Review Summary: You think you know me, but do you really?
It’s fair to assume by this point that most people know what the Icelandic six-piece Of Monsters and Men are all about. They make tremendously catchy indie-pop with some of the best vocal harmonies in the entire genre, and you’ve heard ‘Little Talks’ about a thousand times whether you like the song or not. Their success has caused them to, perhaps a bit unfairly, become lumped into the same category as other indie-pop bands that rose to prominence around the same time (The Lumineers, Mumford & Sons, etc.). Aside from the fact that Of Monsters and Men are expressly more
talented, they’ve also displayed creative chops that few of their airtime-sharing amigos could muster. Few people discuss Beneath the Skin
– their more subdued and forward-thinking sophomore effort – because it lacks a ‘Little Talks’, despite the fact that the album is better in just about every way imaginable. Now, with Fever Dream
, I’m convinced that this sort of trajectory was their goal all along. The band made its money, and now they have true freedom to create. So I’m forced to re-examine them as a whole, and ask…do we really know who they are？
is yet another departure from what we perceive to be their norm. My Head Is An Animal
was their indie-folk opus, overflowing with saccharine melodies, whistles, handclaps, and all things memorable. Beneath the Skin
did just what the title implies and reflected inward for a more meaningful experience. In 2019, Of Monsters and Men seem to be more interested in gleaming synths and unpredictable song structures – a bold step away from their comfortable indie niche and straight into the pop arena. Despite the rampant connotations that are likely conjured by that statement alone, this is not an attempt to sell out. As I said, they already reached their commercial peak. Fever Dream
is more like an exploratory dive into the freedom that comes with ditching drums and acoustic guitars for infinite possibility. It’s a vision that we can hear beginning to come to life on the plaintive ballad ‘Waiting for the Snow’, where vocoder-tinged verses float atop elegant piano lines that are echoed by a cold, detached electronic heartbeat. It’s a yearning that consistently bubbles beneath the surface, releasing energy in spurts as it does on the lush, gorgeous flow of ‘Sleepwalker’ or the all-out pop track that is ‘Róróró’ – a mesmerizing vocal display from the once-complementary-now-in-charge Nanna Bryndis Hilmarsdóttir. Despite all of Fever Dream
’s pop-leaning ambition, it’s still an experience that longs for the quiet, contemplative human experiences. The band may be careening a plethora of soundscapes here, but its heart remains in the same place: campfires, romance, and star-lit skies. This is the most transparent during ‘Under a Dome’, where Ragnar Þórhallsson reassumes lead vocals for a slow-building penultimate track that culminates in a raw emotional outro, “So fuck all the times that I've fallen (And I'm falling) / Creature, you're part of this loving game.”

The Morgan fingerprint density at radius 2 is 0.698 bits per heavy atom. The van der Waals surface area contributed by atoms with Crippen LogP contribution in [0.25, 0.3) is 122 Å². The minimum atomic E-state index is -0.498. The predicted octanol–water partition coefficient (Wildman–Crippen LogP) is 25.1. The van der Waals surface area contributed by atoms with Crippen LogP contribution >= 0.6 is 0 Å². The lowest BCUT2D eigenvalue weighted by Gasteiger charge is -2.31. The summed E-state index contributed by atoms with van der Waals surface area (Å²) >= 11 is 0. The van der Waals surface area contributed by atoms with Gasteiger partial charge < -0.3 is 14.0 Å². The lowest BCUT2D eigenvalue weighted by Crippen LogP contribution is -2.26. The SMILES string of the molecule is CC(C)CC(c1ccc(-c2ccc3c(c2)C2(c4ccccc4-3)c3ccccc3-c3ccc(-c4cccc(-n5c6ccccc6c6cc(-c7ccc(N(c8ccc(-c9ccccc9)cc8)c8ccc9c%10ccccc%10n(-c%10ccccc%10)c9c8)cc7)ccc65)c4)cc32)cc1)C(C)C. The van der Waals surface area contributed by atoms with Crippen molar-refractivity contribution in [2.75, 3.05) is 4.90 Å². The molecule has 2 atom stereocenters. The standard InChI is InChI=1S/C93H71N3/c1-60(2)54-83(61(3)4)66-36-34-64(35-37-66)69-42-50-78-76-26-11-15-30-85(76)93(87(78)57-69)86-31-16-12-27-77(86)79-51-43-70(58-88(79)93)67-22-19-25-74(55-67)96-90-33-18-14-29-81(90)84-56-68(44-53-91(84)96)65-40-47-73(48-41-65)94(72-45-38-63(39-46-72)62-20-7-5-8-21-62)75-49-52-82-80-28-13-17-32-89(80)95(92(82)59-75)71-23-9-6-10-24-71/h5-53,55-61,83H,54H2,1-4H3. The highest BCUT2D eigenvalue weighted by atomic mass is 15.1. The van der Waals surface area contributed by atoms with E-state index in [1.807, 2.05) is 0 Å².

Eight years ago, I never would have pegged Of Monsters and Men as the kind of band that would create an album like this. When I heard the propulsive folk-pop of the lead single, ‘Alligator’, I assumed we were in for a return to the days of My Head Is An Animal
– and that their sophomore gem would go down in the books as little more than an interesting detour in an otherwise predictable career. Kudos to them for fooling me – and more likely all of us – with that red herring of a single, and for doubling down on their commitment to themselves. When Þórhallsson taunts, “you think you know me, but do you really？” on the record’s second track ‘Ahay’, it feels like a revelation. This probably isn’t the perfect analogy, but their career trajectory thus far reminds me very much of MGMT’s: a wildly successful commercial debut followed by a prompt retreat into their own artistic vision. Of course detractors will point out that Fever Dream
is the group’s sleekest and most overproduced record to date, but in this case, it’s important to note that creating pop music does not necessarily signify a cash grab. Of Monsters and Men use Fever Dream
to reject the expectation that they’re nothing more than a “made-for-radio” indie folk band, and based on these results I’d tend to agree with them. This could be the group’s strongest offering to date, and it’s a noticeable few steps outside of their comfort zone. Here’s to hoping that they continue to wander astray.